The Joint Committee on Vaccination and Immunisation (JCVI) guidance for group six says anyone with asthma that has resulted in admission to hospital should be given a vaccination, alongside those who have had three tablet or liquid steroid prescriptions over a three-month period.
People with asthma who were shielding have already been vaccinated in group four, while those with milder asthma must wait for a jab according to their age.
Following reports that some GPs have told patients they must have been in hospital in the last 12 months to qualify, Sarah Woolnough, chief executive of Asthma UK and the British Lung Foundation, said: “We know that there are different interpretations of the official guidance from GP surgery staff and we’re not sure why exactly this is happening.
CYPRUS WILL ALLOW BRITS WITH BOTH COVID JABS IN FROM MAY 1
Cyprus says it will allow Brit tourists who have had both Covid jabs into the country without restrictions from May 1.
And they will not have to supply a negative coronavirus test or have to quarantine, according to plans unveiled by its deputy tourism minister Savvas Perdios.
JAPAN’S TAKEDA SEEKS GOVT APPROVAL FOR MODERNA COVID-19 VACCINE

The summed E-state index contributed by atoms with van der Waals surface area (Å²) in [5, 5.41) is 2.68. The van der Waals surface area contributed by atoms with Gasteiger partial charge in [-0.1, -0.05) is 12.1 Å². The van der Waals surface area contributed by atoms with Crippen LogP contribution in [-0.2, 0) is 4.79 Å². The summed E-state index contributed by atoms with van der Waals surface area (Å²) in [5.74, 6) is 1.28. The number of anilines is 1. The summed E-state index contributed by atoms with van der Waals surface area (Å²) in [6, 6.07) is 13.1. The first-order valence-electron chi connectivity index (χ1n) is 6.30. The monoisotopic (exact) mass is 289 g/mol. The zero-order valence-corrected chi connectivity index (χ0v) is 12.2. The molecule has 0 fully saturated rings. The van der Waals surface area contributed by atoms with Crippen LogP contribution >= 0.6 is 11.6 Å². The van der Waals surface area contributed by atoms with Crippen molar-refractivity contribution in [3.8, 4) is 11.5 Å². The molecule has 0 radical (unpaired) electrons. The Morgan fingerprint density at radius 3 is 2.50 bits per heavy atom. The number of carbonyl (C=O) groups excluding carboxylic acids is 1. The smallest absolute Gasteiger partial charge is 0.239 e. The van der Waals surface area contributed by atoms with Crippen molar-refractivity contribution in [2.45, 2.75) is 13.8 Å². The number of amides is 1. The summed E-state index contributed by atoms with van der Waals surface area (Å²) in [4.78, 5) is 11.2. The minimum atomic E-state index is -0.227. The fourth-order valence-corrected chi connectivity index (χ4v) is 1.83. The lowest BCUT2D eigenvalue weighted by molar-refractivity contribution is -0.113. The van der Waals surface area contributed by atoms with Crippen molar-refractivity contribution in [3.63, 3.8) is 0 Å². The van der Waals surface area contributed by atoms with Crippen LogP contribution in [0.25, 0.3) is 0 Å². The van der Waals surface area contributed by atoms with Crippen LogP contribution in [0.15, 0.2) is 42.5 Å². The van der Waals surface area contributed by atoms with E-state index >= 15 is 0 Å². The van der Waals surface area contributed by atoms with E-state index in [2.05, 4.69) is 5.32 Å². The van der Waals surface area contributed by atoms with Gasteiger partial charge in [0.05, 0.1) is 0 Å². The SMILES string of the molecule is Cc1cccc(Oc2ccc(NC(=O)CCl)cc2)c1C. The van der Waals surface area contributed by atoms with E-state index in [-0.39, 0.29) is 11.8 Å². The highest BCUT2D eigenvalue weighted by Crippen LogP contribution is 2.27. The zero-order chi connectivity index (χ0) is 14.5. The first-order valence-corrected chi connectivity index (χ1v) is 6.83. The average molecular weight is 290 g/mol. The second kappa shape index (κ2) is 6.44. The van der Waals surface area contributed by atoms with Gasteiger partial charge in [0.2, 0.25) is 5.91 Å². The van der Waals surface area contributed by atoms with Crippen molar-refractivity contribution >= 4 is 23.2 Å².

Japan’s regulators were asked on Friday to approve use of the COVID-19 vaccine of Moderna Inc , the third such vaccine in the nation that began its inoculation effort last month.
The filing was announced by Takeda Pharmaceutical Co , which is handling domestic approval and imports of about 50 million doses of the Moderna shot. Takeda has previously said approval could be given in May.
AROUND 6% OF FRENCH COVID CASES ARE BRAZILIAN/SOUTH AFRICAN VARIANTS
Around six percent of COVID-19 cases in France are from the more contagious variants first found in Brazil and South Africa, French Health Minister Olivier Veran said on Friday.
Veran also told BFM TV that France was doing all it could to avoid a new national lockdown, although the government would keep all options open, and that there were reasons to believe France’s COVID situation would improve in 4-6 weeks time as more of its population gets vaccinated against the virus.
On Thursday, French Prime Minister Jean Castex said around 60% of French COVID-19 cases were from the variant first discovered in England.